Partnering with a long-time certified iManage partner, like Afinety, will ensure that your firm’s integration and training are included.  In addition, iManage Work 10 runs seamlessly in the cloud and integrates beautifully with the Afinety Cloud Platform and Office 365.

Here are just a handful of the key benefits you’ll find with iManage Work 10.2 email and document management system:

iManage Compatibility Across Multiple Platforms

These days, it isn’t whether legal professionals have an internet-enabled or mobile device, it’s how many, given that an estimated 81% of Americans say they own a smartphone, according to estimates from the Pew Research Center. No device is more widespread than the iPhone, with close to two-thirds of Americans owning a product manufactured by Apple, CNBC News reported.

iManage Work 10.2 is ideal for Apple users because it now features product support for the various Apple systems the document and email management program can be downloaded on, like the iPad, Macbook or iMac. It also makes file sharing and interaction more seamless with the addition of iManage Drive. This new option makes it easier for users to drag and drop files in the appropriate folders or delete them if they are no longer needed.

“Over 80 of the U.S.’ largest law firms have experienced a computer breach.”

Enhanced Security With iManage Work 10.2

According to CNA Insurance, of the United States’ 100 largest law firms, over 80 of them have been victimized by a computer hacker. The cost of these breaches average more than $5 million, when including crisis management services, legal counsel, credit monitoring and forensic investigations.

But with the enterprise-grade security enhancements found in iManage Work 10.2, cyberscammers have met their match. They include robust encryption capabilities and intelligent cloud compatibility, so you can maintain and adjust the security settings remotely.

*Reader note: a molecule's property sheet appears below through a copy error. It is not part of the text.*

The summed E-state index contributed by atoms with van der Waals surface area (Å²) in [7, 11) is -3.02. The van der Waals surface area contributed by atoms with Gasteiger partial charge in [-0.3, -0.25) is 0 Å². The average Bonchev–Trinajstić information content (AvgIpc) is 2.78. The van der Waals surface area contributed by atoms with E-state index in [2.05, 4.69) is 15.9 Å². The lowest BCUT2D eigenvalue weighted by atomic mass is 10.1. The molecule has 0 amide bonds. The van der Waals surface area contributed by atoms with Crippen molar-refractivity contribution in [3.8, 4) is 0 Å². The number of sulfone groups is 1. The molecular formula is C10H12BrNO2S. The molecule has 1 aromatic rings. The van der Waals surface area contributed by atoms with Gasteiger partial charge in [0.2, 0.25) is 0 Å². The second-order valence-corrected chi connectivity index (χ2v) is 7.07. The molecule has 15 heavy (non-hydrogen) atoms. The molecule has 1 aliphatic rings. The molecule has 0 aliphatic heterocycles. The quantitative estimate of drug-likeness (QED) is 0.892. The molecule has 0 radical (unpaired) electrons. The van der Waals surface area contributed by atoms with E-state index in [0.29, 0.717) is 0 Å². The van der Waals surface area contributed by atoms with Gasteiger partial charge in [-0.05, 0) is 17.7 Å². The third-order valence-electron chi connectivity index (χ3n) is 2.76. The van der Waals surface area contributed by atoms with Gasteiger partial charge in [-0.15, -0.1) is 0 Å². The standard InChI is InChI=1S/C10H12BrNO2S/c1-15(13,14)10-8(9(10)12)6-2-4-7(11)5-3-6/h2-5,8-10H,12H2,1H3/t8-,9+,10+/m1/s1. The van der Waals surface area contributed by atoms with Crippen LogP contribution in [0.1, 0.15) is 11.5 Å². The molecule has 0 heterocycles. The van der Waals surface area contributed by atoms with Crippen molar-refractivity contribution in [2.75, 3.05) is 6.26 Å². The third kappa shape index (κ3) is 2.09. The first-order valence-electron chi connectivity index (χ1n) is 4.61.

Moving your entire network to the Afinety Cloud Platform will boost your security even further.  ACP runs on the largest cloud provider in the works, Amazon Web Services, featuring state of the art security, encryption, certifications, replication, multifactor authentication.  It also includes Office 365 for each of your firm’s users, plus unlimited support!

iManage Work 10.2 Updates and Uploads Automatically

Cyberattackers are constantly honing their strategies designed to outsmart internet security protections. The best way to steer clear of these threats is by updating to the latest patches when they become available. The problem is many people fail to download them in a timely fashion.

Procrastination is no longer an issue with iManage Work 10.2, as updates are installed just as soon as they’re released. This will provide an extra layer of security and protection from would-be data hackers.

Law firms are as busy as ever, with 70% expecting to hire first-year associates over the next 12 months, according to a Robert Half Legal poll. With iManage Work 10.2, you won’t miss a beat, helping you more effectively multitask without compromising quality or security. In short, this document and email management program will allow your offices to work smarter, not harder.